When the United States football (soccer) team beat France in the Women’s World Cup quarter final, it was two goals by US player Meagan Rapinoe that got them over the line. If the US go all the way to win the cup on July 7, Rapinoe will likely have played a decisive role. But the attacker had already made headlines, refusing to sing the national anthem and telling the media that, should the US win the cup, she will not “go to the fucking White House”. Lindsay Gibbs looks at the furore created by Rapinoe’s stances.
The Torrents is a long-neglected highlight of Australian theatre, which jointly won a 1955 competition for best Australian play with Summer of the Seventeenth Doll.
On International Women’s Day, March 8, 57 countries signed on to a United Nations’ statement calling for universal sexual and reproductive healthcare, including access to safe abortions, and comprehensive sexuality education.
Australia was not one of the signatories.
The Geelong Women Unionists Network (GWUN) kicked off the week of International Women’s day (IWD) celebrations at Geelong Trades Hall on March 1, with a breakfast and speak out.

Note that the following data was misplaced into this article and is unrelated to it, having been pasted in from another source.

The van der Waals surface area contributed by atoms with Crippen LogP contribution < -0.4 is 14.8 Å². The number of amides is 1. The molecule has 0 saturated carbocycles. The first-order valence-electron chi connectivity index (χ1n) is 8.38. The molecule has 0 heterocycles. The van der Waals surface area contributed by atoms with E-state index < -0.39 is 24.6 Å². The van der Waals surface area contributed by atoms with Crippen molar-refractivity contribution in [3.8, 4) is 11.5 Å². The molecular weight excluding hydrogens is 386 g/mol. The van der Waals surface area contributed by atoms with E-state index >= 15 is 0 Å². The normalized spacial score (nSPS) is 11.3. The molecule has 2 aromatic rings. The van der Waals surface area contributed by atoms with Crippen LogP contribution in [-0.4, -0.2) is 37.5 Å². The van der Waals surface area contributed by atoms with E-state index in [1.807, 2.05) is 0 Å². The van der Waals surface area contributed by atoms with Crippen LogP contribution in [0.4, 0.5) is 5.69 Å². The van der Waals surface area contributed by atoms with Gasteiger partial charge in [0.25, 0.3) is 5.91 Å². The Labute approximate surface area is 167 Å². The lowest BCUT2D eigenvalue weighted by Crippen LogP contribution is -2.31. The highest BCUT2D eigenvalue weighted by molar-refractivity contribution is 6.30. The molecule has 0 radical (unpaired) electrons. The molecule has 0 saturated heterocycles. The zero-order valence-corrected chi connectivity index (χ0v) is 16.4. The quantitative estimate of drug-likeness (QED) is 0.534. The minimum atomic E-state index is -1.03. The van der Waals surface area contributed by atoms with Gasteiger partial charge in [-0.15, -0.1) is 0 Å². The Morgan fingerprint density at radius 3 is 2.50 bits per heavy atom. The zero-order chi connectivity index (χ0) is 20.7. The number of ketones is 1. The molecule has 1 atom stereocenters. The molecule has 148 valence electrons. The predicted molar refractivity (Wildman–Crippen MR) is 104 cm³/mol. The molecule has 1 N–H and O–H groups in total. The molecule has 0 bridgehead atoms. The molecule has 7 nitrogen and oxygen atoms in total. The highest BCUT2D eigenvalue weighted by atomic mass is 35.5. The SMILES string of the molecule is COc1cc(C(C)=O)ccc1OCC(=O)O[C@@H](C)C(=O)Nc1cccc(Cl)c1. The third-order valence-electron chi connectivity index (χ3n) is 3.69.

Following the victory in the campaign to repeal Ireland’s anti abortion laws, Ireland has entered a new historic moment ripe with possibilities for profound change, writes Amy Ward.
Riot police tried but failed to stop an International Women's Day march in Phnom Penh on March 8.
Nowhere in the world do women have the same rights and opportunities as men. Internationally, women are becoming poorer and ever more oppressed, writes Kathy Fairfax.
Reliable research into safe and healthy childbirth is being ignored by maternal hospitals in Australia.
Chanting “Not the church, not the state, women will decide our fate”, supporters of women’s right to choose gathered outside NSW parliament on November 15 to oppose conservative MLC Fred Nile’s third attempt to introduce a foetal personhood bill in the Legislative Assembly.